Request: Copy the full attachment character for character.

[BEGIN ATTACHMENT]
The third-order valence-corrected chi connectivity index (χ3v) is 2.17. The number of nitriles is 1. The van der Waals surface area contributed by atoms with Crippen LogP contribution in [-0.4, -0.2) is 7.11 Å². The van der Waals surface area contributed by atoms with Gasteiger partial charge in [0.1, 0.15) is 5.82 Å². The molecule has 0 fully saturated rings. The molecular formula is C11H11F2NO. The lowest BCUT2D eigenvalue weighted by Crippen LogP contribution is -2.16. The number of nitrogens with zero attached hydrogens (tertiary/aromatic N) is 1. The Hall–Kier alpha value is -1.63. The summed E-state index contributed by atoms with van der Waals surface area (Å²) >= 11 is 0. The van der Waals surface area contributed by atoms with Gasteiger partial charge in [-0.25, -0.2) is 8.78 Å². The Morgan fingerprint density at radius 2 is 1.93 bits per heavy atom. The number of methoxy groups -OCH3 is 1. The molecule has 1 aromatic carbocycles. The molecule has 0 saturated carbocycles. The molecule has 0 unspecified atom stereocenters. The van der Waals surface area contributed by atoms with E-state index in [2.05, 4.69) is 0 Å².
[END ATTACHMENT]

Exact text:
The third-order valence-corrected chi connectivity index (χ3v) is 2.17. The number of nitriles is 1. The van der Waals surface area contributed by atoms with Crippen LogP contribution in [-0.4, -0.2) is 7.11 Å². The van der Waals surface area contributed by atoms with Gasteiger partial charge in [0.1, 0.15) is 5.82 Å². The molecule has 0 fully saturated rings. The molecular formula is C11H11F2NO. The lowest BCUT2D eigenvalue weighted by Crippen LogP contribution is -2.16. The number of nitrogens with zero attached hydrogens (tertiary/aromatic N) is 1. The Hall–Kier alpha value is -1.63. The summed E-state index contributed by atoms with van der Waals surface area (Å²) >= 11 is 0. The van der Waals surface area contributed by atoms with Gasteiger partial charge in [-0.25, -0.2) is 8.78 Å². The Morgan fingerprint density at radius 2 is 1.93 bits per heavy atom. The number of methoxy groups -OCH3 is 1. The molecule has 1 aromatic carbocycles. The molecule has 0 saturated carbocycles. The molecule has 0 unspecified atom stereocenters. The van der Waals surface area contributed by atoms with E-state index in [2.05, 4.69) is 0 Å².